For instance, the new code set will include L89.016 (Pressure-induced deep tissue damage of right elbow) and L89.46 (Pressure-induced deep tissue damage of contiguous site of back, buttock and hip).

… and Adds Numerous Congenital Malformation Codes

There are also some big changes coming to Chapter 17: Congenital malformations, deformations and chromosomal abnormalities (Q00-Q99).

Beginning Oct. 1, you will be able to add a fifth (or, in the case of Q66.2- [Congenital metatarsus (primus) varus], sixth) digit to a number of the Q66.- (Congenital deformities of feet) codes, which will enable you to indicate right, left, or unspecified. This will bring them in line with Q66.5- and Q66.8-, which already have that capability.

Additionally, ICD-10-CM 2020 has also pluralized the code for Ehlers-Danlos syndrome. This will soon be subcategory Q79.6.- (Ehlers-Danlos syndromes) to reflect variants of this connective tissue disorder for which ICD-10 has also assigned the following new codes:

  • Q79.60 (Ehlers-Danlos syndrome, unspecified)
  • Q79.61 (Classical Ehlers-Danlos syndrome)
  • Q79.62 (Hypermobile Ehlers-Danlos syndrome)
  • Q79.63 (Vascular Ehlers-Danlos syndrome)
  • Q79.69 (Other Ehlers-Danlos syndromes).

You will also be able to use two more new codes – Q87.11 (Prader-Willi syndrome) and Q87.19 (Other congenital malformation syndromes predominantly associated with short stature). The list of synonyms that was previously under Q87.1 (Congenital malformation syndromes predominantly associated with short stature) has also been modified, with Prader-Willi syndrome no longer a part of the list now that the condition has its own code. The list has also been relocated under Q87.19.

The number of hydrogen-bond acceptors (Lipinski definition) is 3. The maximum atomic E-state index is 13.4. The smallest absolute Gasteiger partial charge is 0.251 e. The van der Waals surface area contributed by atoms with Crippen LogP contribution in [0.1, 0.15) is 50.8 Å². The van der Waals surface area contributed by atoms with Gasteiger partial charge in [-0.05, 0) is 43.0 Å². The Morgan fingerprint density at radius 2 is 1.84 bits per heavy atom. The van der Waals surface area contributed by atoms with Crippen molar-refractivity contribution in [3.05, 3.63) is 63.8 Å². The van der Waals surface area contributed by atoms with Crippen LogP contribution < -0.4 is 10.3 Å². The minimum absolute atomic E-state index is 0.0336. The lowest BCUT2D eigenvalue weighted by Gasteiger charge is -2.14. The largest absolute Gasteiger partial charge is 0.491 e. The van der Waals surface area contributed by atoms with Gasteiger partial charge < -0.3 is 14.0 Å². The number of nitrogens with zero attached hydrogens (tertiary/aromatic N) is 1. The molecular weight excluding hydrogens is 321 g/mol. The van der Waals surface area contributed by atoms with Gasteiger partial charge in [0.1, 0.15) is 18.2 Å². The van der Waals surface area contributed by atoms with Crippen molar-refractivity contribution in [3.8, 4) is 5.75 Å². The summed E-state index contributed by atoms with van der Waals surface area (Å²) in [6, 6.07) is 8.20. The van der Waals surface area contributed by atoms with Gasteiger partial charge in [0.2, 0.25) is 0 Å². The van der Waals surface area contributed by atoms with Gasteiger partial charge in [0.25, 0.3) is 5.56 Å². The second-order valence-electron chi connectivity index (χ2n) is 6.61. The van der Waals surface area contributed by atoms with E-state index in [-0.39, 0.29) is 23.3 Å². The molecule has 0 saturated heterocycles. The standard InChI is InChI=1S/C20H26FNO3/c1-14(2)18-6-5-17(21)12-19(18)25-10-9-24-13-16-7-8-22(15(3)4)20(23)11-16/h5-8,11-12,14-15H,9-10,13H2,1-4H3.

Next time: We’ll take a closer look at the changes to the external cause and encounter codes that you need to know about before they are implemented on Oct. 1, 2019.

Learn More

Put an end to avoidable denials, needless audit risks, and debilitating payback demands with your monthly subscription to ICD-10 Coding Alert. Every issue of this indispensable resource delivers high-impact tips and how-to reporting tutorials to guide you over your reimbursement hurdles and help you conquer the revenue-risking challenges that threaten your claims and compliance success.

Nail down correct diagnosis coding with the 2020 ICD‑10‑CM for Physicians & Hospitals, packed with highlighted alerts, detailed anatomical illustrations, a new/revised/deleted codes list as a separate file, and Guideline Tips that walk you through the 2019 Official Guidelines changes in language that is easy to read and understand. Among the many bonus features, you’ll find coding tips and definitions of medical terms throughout the Tabular List.


Bruce Pegg
Editor, Newsletters

An experienced teacher and published author, Bruce is TCI’s new voice of primary care, delivering advice and insights every month for coders in the fields of family, internal, and pediatric medicine through Primary Care Coding Alert and Pediatric Coding Alert. Additionally, he is the current editor of E/M Coding Alert. Bruce has a Bachelor of Arts degree from Loughborough University in England and a Master of Arts degree from The College at Brockport, State University of New York. He recently became a Certified Professional Coder (CPC®), credentialed through AAPC.

More from this author

View More

Leave a Reply

Newsletter Signup